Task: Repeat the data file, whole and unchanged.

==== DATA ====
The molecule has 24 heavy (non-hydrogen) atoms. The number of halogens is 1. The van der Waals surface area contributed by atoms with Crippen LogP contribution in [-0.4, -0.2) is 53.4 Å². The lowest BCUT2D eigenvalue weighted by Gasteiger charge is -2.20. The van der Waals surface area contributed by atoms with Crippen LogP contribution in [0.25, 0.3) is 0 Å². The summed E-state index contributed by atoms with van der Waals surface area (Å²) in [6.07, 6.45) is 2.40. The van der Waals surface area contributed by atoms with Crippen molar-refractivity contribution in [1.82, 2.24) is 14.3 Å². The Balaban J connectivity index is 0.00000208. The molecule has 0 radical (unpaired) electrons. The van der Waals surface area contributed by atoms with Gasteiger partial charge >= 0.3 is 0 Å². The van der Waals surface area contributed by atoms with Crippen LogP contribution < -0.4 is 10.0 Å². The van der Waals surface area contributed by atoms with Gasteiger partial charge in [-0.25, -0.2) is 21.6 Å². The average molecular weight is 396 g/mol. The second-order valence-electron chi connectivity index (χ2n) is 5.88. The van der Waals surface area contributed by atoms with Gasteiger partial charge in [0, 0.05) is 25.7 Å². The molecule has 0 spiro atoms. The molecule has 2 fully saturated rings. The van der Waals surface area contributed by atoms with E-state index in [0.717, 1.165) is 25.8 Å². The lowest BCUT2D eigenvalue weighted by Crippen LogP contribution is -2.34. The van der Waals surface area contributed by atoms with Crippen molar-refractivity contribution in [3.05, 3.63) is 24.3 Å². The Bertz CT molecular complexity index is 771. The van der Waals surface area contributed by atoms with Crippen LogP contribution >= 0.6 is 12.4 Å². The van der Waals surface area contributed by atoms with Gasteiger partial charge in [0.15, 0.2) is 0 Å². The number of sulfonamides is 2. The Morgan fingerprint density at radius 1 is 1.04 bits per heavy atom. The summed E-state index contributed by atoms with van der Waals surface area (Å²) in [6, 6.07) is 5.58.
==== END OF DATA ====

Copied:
The molecule has 24 heavy (non-hydrogen) atoms. The number of halogens is 1. The van der Waals surface area contributed by atoms with Crippen LogP contribution in [-0.4, -0.2) is 53.4 Å². The lowest BCUT2D eigenvalue weighted by Gasteiger charge is -2.20. The van der Waals surface area contributed by atoms with Crippen LogP contribution in [0.25, 0.3) is 0 Å². The summed E-state index contributed by atoms with van der Waals surface area (Å²) in [6.07, 6.45) is 2.40. The van der Waals surface area contributed by atoms with Crippen molar-refractivity contribution in [1.82, 2.24) is 14.3 Å². The Balaban J connectivity index is 0.00000208. The molecule has 0 radical (unpaired) electrons. The van der Waals surface area contributed by atoms with Gasteiger partial charge >= 0.3 is 0 Å². The van der Waals surface area contributed by atoms with Crippen LogP contribution < -0.4 is 10.0 Å². The van der Waals surface area contributed by atoms with Gasteiger partial charge in [-0.25, -0.2) is 21.6 Å². The average molecular weight is 396 g/mol. The second-order valence-electron chi connectivity index (χ2n) is 5.88. The van der Waals surface area contributed by atoms with Gasteiger partial charge in [0, 0.05) is 25.7 Å². The molecule has 0 spiro atoms. The molecule has 2 fully saturated rings. The van der Waals surface area contributed by atoms with E-state index in [0.717, 1.165) is 25.8 Å². The lowest BCUT2D eigenvalue weighted by Crippen LogP contribution is -2.34. The van der Waals surface area contributed by atoms with Crippen molar-refractivity contribution in [3.05, 3.63) is 24.3 Å². The Bertz CT molecular complexity index is 771. The van der Waals surface area contributed by atoms with Crippen LogP contribution >= 0.6 is 12.4 Å². The van der Waals surface area contributed by atoms with Gasteiger partial charge in [0.15, 0.2) is 0 Å². The number of sulfonamides is 2. The Morgan fingerprint density at radius 1 is 1.04 bits per heavy atom. The summed E-state index contributed by atoms with van der Waals surface area (Å²) in [6, 6.07) is 5.58.